Dr Z. Cliffe Schreuders
Dr Z. Cliffe Schreuders
Reader0113 81 28608 C.Schreuders@leedsbeckett.ac.uk
About Dr Z. Cliffe Schreuders
Cliffe completed his PhD in Computer Security at Murdoch University in Perth, Western Australia. There he gained experience teaching a wide range of subjects including computer security, software development (including amongst other languages: C, Java, and Perl), Linux / Unix system administration and security, IT project management and digital collaboration, and web development. Since 2012, Cliffe is a Senior Lecture in computer security at Leeds Beckett University, UK, where he develops curriculum and teaches a wide range of digital security topics, such as security theory and practice (including defence, investigation, and response), forensics, information security management, and ethical hacking.
Cliffe's research activities include security usability, developing new security models, and free and open software and culture media distribution (please refer to the section below for more about his research work). Cliffe is comfortable with a wide range of programming languages, and his experience includes Linux kernel and Qt/C++ development, and he has worked in industry on Linux-related software development.
Cliffe has specialist knowledge in computer security, and is an avid proponent of Linux, free and open source software (FOSS), and free culture.
Cliffe currently teaches security and forensics topics at Leeds Beckett University:
- BSc Computer Security and Ethical Hacking
- BSc Computer Forensics and Security
- MSc Digital Forensics and Security
- Advanced Digital Security
- Incident Response and Investigation
- Digital Security Landscapes
- Principles of Digital Security
- Offencive Security and Penetration Testing
- Digital Security Management
- Forensics and Security
- PhD Supervision
- MSc Supervision
Cliffe has a research track record within the field of computer security application-oriented access controls and sandboxing, which aims to provide more usable application restrictions. He developed a security model known as Functionality-Based Application Confinement (FBAC). This model provides application-oriented access controls, based on flexible policy abstractions that represent the functionalities an application performs, and which is well suited to automated policy specification. The implementation, known as FBAC-LSM, is a Linux Security Module and associated tools, and is available as free open source software. A usability study was conducted to compare its efficacy with other security systems such as AppArmor and SELinux. Cliffe has published papers in academic peer-reviewed journals and conferences, and also spoken at various Linux and security conferences and meetings.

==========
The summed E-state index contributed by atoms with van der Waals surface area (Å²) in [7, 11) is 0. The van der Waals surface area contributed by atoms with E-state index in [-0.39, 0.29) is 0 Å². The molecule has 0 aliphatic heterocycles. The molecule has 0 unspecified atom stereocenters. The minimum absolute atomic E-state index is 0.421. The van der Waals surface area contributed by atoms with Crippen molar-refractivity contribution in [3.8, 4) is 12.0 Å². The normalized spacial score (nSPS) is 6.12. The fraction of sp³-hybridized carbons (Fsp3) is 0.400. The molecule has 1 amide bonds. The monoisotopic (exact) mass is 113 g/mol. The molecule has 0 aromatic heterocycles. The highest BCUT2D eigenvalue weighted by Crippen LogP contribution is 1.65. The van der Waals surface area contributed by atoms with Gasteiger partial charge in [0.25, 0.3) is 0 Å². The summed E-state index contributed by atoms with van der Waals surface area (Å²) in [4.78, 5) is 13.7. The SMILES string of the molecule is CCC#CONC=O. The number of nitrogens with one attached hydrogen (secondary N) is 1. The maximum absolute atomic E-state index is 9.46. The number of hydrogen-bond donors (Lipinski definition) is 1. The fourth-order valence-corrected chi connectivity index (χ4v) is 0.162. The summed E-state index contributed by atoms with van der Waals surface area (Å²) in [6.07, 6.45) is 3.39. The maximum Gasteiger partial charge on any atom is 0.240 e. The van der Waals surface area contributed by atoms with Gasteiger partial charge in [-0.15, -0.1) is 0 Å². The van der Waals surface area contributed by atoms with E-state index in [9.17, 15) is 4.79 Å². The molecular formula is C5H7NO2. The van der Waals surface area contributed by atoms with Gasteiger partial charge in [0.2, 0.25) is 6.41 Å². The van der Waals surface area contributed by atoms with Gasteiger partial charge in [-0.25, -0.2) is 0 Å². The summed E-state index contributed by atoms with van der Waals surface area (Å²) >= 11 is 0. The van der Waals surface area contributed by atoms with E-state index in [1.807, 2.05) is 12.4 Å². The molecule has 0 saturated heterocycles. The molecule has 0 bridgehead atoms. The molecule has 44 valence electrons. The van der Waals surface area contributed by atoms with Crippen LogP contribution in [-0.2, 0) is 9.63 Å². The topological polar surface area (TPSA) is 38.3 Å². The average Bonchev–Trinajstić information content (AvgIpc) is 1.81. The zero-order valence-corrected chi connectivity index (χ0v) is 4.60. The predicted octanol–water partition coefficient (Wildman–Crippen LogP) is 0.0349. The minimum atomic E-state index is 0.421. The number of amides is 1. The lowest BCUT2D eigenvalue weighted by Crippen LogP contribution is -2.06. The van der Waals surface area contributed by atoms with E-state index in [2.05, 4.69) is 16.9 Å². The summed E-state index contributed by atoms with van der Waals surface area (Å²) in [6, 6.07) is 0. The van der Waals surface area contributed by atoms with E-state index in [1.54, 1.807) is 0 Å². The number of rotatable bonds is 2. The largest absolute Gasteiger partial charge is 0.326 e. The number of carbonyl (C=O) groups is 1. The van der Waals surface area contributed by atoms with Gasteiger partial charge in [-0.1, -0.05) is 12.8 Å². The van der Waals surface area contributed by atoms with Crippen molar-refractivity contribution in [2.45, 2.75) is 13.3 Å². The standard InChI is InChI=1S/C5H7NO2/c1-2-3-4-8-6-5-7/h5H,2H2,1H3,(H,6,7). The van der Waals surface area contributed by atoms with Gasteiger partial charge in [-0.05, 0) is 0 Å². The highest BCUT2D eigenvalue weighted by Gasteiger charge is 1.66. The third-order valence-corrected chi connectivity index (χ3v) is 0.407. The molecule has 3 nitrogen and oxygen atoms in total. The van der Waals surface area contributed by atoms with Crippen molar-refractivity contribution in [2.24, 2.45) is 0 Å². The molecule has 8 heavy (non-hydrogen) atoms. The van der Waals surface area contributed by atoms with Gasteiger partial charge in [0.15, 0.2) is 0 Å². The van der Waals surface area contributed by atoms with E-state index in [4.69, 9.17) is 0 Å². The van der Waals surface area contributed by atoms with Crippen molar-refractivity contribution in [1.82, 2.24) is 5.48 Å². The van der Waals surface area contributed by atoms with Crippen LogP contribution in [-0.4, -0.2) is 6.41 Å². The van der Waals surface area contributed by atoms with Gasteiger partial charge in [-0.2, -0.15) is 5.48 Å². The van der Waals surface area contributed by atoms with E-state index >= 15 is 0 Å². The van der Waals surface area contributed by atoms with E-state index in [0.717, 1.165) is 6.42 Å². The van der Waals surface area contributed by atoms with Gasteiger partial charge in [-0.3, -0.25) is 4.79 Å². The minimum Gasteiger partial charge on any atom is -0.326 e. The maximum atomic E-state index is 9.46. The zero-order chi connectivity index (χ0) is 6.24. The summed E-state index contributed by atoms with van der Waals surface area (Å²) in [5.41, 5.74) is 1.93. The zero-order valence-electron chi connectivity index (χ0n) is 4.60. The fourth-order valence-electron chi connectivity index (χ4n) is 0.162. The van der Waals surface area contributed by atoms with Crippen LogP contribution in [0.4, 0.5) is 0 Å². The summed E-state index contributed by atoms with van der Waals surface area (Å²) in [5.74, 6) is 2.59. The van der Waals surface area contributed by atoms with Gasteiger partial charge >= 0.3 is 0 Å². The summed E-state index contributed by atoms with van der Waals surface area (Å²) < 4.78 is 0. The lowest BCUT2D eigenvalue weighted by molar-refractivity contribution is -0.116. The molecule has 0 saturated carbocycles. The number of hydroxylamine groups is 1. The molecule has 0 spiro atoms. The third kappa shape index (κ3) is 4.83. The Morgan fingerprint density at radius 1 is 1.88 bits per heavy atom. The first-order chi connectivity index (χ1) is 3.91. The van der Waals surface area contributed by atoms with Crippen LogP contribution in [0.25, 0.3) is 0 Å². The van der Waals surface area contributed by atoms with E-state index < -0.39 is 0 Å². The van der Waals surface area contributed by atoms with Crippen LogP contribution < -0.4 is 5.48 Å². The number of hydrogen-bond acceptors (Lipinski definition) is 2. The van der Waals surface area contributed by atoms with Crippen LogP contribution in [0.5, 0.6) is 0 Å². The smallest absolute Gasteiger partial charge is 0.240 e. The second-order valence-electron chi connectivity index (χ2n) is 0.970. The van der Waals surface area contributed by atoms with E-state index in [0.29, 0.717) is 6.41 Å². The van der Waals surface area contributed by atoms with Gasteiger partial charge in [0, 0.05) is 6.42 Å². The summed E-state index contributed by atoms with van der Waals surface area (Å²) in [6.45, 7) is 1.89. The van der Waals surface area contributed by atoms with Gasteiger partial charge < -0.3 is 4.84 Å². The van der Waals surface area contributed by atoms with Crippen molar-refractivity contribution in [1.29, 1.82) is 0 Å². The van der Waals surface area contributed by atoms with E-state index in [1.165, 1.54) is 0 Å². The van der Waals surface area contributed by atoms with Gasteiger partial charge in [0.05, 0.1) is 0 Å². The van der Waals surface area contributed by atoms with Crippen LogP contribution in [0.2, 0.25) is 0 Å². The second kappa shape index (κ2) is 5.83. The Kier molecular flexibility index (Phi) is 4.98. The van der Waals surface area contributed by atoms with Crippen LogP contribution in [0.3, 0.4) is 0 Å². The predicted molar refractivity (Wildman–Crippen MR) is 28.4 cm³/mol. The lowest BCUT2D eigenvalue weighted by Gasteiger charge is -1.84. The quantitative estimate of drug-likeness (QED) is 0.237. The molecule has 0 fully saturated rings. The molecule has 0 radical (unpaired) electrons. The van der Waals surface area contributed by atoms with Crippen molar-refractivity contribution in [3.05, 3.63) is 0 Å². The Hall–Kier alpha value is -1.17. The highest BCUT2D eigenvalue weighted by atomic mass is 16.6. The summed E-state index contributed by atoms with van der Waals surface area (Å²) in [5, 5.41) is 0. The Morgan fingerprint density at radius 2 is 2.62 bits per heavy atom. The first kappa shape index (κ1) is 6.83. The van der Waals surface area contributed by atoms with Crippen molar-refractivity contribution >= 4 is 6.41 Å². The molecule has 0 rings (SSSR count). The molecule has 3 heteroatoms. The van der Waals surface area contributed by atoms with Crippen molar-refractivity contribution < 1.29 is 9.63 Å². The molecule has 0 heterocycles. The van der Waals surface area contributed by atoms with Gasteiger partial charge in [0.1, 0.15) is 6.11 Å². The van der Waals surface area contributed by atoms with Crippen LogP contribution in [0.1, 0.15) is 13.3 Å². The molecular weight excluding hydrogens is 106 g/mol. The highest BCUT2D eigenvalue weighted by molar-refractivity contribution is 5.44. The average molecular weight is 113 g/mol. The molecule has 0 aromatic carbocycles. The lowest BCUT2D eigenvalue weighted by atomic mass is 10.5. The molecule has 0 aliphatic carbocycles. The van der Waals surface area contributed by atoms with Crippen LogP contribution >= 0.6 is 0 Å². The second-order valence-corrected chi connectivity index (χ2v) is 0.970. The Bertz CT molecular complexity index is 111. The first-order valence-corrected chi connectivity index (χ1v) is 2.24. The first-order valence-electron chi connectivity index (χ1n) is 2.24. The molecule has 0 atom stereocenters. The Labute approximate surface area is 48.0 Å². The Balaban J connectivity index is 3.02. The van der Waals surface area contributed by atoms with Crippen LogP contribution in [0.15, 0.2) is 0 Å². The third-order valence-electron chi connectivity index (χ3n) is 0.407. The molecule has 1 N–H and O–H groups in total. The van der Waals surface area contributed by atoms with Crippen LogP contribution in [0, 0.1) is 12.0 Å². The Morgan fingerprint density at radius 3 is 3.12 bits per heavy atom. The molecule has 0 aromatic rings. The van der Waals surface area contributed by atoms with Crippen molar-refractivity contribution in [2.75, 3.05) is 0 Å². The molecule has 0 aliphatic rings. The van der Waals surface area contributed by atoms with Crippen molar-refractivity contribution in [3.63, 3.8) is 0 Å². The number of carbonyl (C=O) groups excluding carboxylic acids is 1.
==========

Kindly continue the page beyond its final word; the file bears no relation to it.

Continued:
Cliffe's recent research activities have also included work related to metadata and the semantic web, and he is currently working on a media distribution platform for free and open source software and cultural works. Cliffe is also actively investigating approaches to teaching computer security.
For an up-to-date list of publications and activities, please visit Cliffe's website: z.cliffe.schreuders.org
Cliffe is the Co-ordinator for Digital Security and Forensics Research, and is the academic lead for a £640,000, research grant, working closely with West Yorkshire Police to improve cyber investigations.
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